“Our firm is in the assess -our-own-portfolio category right now, and my best guess is that it will be at least two months (maybe more before we resume looking at new opportunities.” Healthcare Family Office 350M AUM
“There is uncertainty in customer outlook, and that makes it challenging to assess current business traction, progress, and momentum – all of which are critical inputs to establishing valuations. Also, many investors need to meet prospective company teams in person and visit the company on-site. In-person meetings help build rapport and cement the relationship. That said, we do think that after an initial meeting or two, it is much easier to continue the relationship via video meetings, so there may be much more opportunity for deals that are in-progress to get over the finish line.” Cybersecurity Venture Investor 300M AUM
It’s a mixed bag and largely depends on the investor. It’s widely believed that most deals that are in-process are likely to close. But not all of them. Some investors are pulling out of deals they’ve committed to leaving the founders high and dry.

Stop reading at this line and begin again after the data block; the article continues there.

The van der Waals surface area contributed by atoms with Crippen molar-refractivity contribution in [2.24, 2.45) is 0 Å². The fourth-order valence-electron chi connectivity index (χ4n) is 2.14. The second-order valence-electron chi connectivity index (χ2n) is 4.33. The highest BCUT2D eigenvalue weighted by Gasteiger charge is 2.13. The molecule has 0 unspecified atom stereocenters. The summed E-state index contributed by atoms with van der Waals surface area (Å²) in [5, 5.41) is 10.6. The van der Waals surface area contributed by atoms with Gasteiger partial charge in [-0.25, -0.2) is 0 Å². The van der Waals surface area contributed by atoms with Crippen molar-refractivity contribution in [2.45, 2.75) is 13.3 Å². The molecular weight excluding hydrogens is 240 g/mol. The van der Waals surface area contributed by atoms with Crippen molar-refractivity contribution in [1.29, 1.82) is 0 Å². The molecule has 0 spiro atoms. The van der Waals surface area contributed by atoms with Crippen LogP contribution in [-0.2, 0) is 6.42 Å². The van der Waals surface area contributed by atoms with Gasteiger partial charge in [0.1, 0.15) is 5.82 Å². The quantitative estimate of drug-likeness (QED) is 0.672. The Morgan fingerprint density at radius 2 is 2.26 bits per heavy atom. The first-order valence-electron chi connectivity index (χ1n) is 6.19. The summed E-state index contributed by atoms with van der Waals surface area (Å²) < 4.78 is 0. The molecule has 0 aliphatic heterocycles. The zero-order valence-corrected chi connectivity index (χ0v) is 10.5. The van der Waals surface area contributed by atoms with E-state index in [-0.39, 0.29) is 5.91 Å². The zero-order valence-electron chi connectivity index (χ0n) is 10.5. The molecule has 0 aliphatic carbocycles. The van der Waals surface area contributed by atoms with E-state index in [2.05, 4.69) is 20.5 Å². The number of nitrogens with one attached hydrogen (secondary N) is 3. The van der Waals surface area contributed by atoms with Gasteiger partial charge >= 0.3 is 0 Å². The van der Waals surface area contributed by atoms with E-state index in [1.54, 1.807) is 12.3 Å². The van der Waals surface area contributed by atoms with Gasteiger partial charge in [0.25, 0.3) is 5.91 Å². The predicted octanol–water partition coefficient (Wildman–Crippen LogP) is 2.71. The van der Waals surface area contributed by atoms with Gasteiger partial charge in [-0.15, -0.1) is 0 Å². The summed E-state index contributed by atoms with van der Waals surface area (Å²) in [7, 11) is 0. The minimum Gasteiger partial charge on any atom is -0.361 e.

Jen Edmon, Founder of Event Hollow, a client of mine, has been working on closing a $500k seed round for her company for months. She finally got everyone committed and just before funding one of the investors, FoundersPad, backed out. Thankfully the other investors rallied around the founder, made their investments as they committed, and are helping to find a new investor.
As disappointing and heartbreaking as that was for the founder, at least she found out what the firm is like now and didn’t have to learn at some point in the future that the firm would not support her in bad times. It’s a blessing in disguise.
Financing Terms Will Change
In addition to valuations dropping, the terms are likely to change also. In 2001 investors were asking for, and getting, 2x liquidation preference AND participating. That means the VC not only gets 2x the investment back off the top, but she also gets to convert her preferred shares into common and participate in any leftover proceeds as with any other shareholder.
That sucks for the founder. Double-dipping like that is pretty unusual now but they weren’t in 2001. The goal is to survive so you take the money and move on.